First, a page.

Worth a Look: Did Technology Kill American Unions?

June 13, 2012

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Plus: 8 Unexpectedly Harmful Toys, Handling Problem People, RFID Tech Gains, Family Businesses During the Recession, Creativity Killers, Happy Evolutionary Accidents and How Cities Will Drive Global Change.

Sometimes the Internet seems like it’s gotten too big. To help navigate this sea of information, IMT’s weekly Wednesday feature spotlights some of the more interesting, informative and amusing resources that might have slipped under your radar — all in bite-sized chunks.

  • Did Technology Kill American Unions? | Around the middle of the last century, labor unions represented about a third of all American workers. Since then, the United States labor movement has undergone major changes, not the least of which has been shrinking membership. What happened? In a brief but interesting piece, The Atlantic highlights the theory that technological innovation both gave life to American labor unions and helped to destroy them.

  • Recession’s Impact on Family Businesses | Family-owned companies took a major hit in the last economic downturn, with owners experiencing significant losses in equity and overall household wealth. Recent Federal Reserve data show that between 2007 and 2010, the number of families that owned businesses fell 0.3 percent. Equity held in a private business accounts for a significant portion of these families’ assets, and the value of their business equity declined an average 20.5 percent in that three-year period, while overall family wealth dropped 14.7 percent.

  • Handling Problem People Is an Art | “Manipulation comes in many forms: There are whiners. There are bullies. There are the short-fused. Not to forget the highly judgmental. Or the out-and-out sociopath. But they often have one thing in common: Their MO is to provoke, then make you feel you have no reason to react – and it's all your fault to begin with!” Psychology Today explains in its latest issue. The magazine spotlights different types of problem people – whether they’re colleagues, bosses or family members – and provides suggestions on how to deal with them.

  • 8 Unexpectedly Harmful Toys | When it comes to children’s toys, the last thing we want to eclipse the fun factor is the safety issue. Unfortunately, ensuring a child gets a safe toy takes work: Some toys “seem completely incapable of causing injury or duress…until they do,” Mental Floss notes. For examples of these unassuming playthings – because young parents don’t have enough to worry about – check out Mental Floss’s roundup of eight seemingly innocuous toys that were pulled from store shelves.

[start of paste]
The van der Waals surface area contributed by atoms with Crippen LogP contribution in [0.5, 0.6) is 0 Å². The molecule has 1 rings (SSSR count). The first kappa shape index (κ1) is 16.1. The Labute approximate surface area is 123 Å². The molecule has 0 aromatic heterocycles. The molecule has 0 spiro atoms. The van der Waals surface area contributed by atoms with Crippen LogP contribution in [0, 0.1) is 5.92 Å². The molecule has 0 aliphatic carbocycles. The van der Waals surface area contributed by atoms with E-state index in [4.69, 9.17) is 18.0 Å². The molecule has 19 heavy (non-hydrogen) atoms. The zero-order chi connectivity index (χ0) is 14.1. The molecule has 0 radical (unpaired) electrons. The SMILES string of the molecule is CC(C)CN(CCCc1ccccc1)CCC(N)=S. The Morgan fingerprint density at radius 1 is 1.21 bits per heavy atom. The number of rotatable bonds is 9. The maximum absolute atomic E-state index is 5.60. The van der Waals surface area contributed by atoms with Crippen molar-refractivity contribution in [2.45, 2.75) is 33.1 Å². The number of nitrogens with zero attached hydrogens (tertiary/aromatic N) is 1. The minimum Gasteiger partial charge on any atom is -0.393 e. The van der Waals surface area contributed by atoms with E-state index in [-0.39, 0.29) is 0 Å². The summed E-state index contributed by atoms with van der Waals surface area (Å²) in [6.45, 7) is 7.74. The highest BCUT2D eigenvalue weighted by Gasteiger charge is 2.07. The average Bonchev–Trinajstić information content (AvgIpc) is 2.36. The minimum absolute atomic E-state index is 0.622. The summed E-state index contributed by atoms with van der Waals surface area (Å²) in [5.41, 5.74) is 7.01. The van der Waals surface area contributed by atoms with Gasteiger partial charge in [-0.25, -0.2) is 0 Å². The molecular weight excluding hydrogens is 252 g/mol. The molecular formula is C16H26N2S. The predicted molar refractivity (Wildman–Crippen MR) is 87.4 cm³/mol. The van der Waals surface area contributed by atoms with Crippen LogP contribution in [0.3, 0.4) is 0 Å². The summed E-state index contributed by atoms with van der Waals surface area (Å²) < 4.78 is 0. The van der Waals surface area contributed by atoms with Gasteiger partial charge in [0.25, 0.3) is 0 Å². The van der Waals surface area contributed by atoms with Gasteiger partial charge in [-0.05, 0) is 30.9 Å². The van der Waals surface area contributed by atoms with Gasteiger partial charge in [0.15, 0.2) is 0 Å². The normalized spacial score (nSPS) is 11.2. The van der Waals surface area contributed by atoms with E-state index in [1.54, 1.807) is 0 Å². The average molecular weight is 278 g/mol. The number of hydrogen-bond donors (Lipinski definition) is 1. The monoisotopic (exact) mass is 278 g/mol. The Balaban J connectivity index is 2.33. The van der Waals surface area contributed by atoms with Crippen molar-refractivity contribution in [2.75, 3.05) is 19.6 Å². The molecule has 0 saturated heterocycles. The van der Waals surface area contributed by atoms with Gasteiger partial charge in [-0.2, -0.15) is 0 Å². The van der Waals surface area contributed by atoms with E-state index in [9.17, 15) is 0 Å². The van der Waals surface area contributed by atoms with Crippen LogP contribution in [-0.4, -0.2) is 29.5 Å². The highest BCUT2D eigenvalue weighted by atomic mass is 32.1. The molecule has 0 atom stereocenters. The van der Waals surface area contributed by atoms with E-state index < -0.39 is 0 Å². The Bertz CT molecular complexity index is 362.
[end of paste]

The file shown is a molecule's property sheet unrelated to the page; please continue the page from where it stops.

• RFID Adoption Surges | A new multi-year survey has found that usage of radio frequency identification (RFID) systems has surged among manufacturers in the past eight years, with an increasing number of firms requiring suppliers to use RFID-tagged materials to improve inventory tracking. According to RFID Journal, the rise in RFID adoption may be attributed to the technology becoming considerably more affordable since 2005, offering a cost-effective solution to inventory management, lower cycle times and decreased changeover rates.

  • 7 Worst Creativity Killers | Although IQ scores in the U.S. have continued to rise, creativity scores have been falling over time. Based on 20 years of surveys and workshops, Fast Company’s Co.Create blog identifies the key factors that are killing creativity, including: controlling systems that restrict freedom of thought; anxieties about taking risks; pressure from a faster pace of life; an insular mentality that values homogeneity over innovation; and plain old apathy.

  • Evolutionary Accidents that Made Us Human | Much of the evolutionary process is a game of chance: the right mutations over the course of millions of years represent the astonishing good luck that has resulted in human beings. A feature in New Scientist traces many of the key mutations and evolutionary accidents that have produced homo sapiens, such as the development of larger brains, the ability to meet higher biological energy needs, the gift of language, manual dexterity that enabled the use of tools and digestive genes that let us switch to more calorie-efficient diets.

  • How Cities Will Drive Global Change | Urban areas in the U.S. already contribute proportionally more to the nation’s economy than any other region in the world. According to urban scientist  Geoffrey West, cities are the future and innovations to make them better, smarter and faster are happening every day. Take a fascinating tour of some of the most interesting urban projects and thinking occurring today.

 

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